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[LONDON] Surging growth in advertising via mobile phones and tablet computers will help Internet advertising overtake television as the dominant medium for global ad spending by 2017, a leading media buyer forecasts.
Zenith Optimedia, owned by advertising agency Publicis , said on Monday that it expects mobile advertising - via smartphones, iPads and other tablet computers - to more than double its share of global ad spending between 2014 and 2017, to 12.9 per cent. It would contribute 70 per cent of growth in all advertising spending over that period.
It defines global spending as spending across the 12 biggest advertising markets worldwide.
"The Internet is quickly establishing itself as the dominant advertising medium, and on current trends will overtake television by the end of the decade," said Zenith Optimedia CEO Steve King. "The amount of time viewers spend watching online video on their laptops, tablets and smartphones is increasing rapidly, and advertisers are shifting their budgets online to follow them," he said.
The forecasts, based on media buying and planning trends detected by the company's local offices or affiliates, see the Internet becoming the dominant medium in China, Finland, Germany, Ireland and New Zealand in the next two years.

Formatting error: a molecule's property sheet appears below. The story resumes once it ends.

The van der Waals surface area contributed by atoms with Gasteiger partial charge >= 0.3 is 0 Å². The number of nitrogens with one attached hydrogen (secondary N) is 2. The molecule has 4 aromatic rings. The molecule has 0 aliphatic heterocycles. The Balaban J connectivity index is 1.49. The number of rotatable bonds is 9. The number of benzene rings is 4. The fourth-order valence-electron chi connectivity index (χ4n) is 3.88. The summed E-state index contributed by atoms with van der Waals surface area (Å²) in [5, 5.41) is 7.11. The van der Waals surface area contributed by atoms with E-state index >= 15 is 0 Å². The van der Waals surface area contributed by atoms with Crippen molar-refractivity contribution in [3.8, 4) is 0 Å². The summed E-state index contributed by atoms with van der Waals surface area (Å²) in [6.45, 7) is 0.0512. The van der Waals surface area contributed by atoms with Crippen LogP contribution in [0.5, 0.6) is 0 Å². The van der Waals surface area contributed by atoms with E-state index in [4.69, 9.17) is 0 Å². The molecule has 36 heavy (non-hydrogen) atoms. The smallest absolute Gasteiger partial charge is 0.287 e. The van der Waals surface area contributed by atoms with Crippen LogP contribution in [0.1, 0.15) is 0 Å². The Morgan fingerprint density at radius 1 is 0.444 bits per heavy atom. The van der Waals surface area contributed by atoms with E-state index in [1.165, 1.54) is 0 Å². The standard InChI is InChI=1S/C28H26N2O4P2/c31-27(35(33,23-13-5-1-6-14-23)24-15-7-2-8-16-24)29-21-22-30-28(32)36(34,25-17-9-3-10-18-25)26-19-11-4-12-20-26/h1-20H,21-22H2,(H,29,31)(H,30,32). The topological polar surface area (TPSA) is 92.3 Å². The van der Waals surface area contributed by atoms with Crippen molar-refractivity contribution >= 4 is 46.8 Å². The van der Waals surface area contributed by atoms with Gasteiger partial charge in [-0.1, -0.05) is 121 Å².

It is already the largest advertising medium in Australia, Canada, Denmark, the Netherlands, Sweden and Britain.
Zenith also said it expects global advertising expenditure to grow by 4.2 per cent in 2015 to US$531 billion in 2015, down 0.2 per cent from its earlier March forecast.
It said the downward revision was due to advertisers in Latin America being restrained by low prices for oil and other export commodities as well as economic weakness in Brazil.
The company raised its growth forecast for the euro zone to 2.0 per cent this year, up slightly from 1.6 previously, but noted not all markets were in recovery yet.
Growth in advertising spending in Finland and France are expected to slow slightly this year, while Greece, which rebounded 7.9 per cent last year, is expected to grow by just 0.5 per cent as its worsening debt crisis creates caution.